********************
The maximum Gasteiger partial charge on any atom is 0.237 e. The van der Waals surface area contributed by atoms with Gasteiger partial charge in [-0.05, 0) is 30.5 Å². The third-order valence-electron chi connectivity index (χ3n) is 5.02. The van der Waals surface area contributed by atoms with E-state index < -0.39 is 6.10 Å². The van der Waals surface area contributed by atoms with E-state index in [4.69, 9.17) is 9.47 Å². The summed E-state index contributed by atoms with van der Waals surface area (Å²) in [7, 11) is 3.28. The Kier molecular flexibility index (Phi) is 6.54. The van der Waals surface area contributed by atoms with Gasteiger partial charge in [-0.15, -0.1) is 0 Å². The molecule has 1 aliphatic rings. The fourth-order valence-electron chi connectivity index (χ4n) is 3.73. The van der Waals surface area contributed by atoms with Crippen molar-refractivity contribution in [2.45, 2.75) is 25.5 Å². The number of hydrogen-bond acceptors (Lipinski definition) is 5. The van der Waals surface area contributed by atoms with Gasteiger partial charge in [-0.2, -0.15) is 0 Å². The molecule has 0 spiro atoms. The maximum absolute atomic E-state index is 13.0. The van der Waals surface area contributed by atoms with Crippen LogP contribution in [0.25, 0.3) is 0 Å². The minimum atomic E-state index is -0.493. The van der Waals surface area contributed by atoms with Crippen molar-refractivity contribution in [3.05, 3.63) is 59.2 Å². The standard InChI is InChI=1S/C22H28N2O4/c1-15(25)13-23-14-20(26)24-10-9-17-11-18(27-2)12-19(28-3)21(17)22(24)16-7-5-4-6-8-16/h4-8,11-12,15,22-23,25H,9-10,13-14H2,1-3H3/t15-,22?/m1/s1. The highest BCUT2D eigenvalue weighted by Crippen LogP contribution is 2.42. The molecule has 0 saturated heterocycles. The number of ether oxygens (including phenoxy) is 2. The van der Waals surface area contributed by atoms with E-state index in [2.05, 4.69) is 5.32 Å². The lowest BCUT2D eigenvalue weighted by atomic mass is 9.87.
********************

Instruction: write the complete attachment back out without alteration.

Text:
The maximum Gasteiger partial charge on any atom is 0.237 e. The van der Waals surface area contributed by atoms with Gasteiger partial charge in [-0.05, 0) is 30.5 Å². The third-order valence-electron chi connectivity index (χ3n) is 5.02. The van der Waals surface area contributed by atoms with E-state index < -0.39 is 6.10 Å². The van der Waals surface area contributed by atoms with E-state index in [4.69, 9.17) is 9.47 Å². The summed E-state index contributed by atoms with van der Waals surface area (Å²) in [7, 11) is 3.28. The Kier molecular flexibility index (Phi) is 6.54. The van der Waals surface area contributed by atoms with Gasteiger partial charge in [-0.15, -0.1) is 0 Å². The molecule has 1 aliphatic rings. The fourth-order valence-electron chi connectivity index (χ4n) is 3.73. The van der Waals surface area contributed by atoms with Crippen molar-refractivity contribution in [2.45, 2.75) is 25.5 Å². The number of hydrogen-bond acceptors (Lipinski definition) is 5. The van der Waals surface area contributed by atoms with Gasteiger partial charge in [-0.2, -0.15) is 0 Å². The molecule has 0 spiro atoms. The maximum absolute atomic E-state index is 13.0. The van der Waals surface area contributed by atoms with Crippen LogP contribution in [0.25, 0.3) is 0 Å². The minimum atomic E-state index is -0.493. The van der Waals surface area contributed by atoms with Crippen molar-refractivity contribution in [3.05, 3.63) is 59.2 Å². The standard InChI is InChI=1S/C22H28N2O4/c1-15(25)13-23-14-20(26)24-10-9-17-11-18(27-2)12-19(28-3)21(17)22(24)16-7-5-4-6-8-16/h4-8,11-12,15,22-23,25H,9-10,13-14H2,1-3H3/t15-,22?/m1/s1. The highest BCUT2D eigenvalue weighted by Crippen LogP contribution is 2.42. The molecule has 0 saturated heterocycles. The number of ether oxygens (including phenoxy) is 2. The van der Waals surface area contributed by atoms with E-state index in [2.05, 4.69) is 5.32 Å². The lowest BCUT2D eigenvalue weighted by atomic mass is 9.87.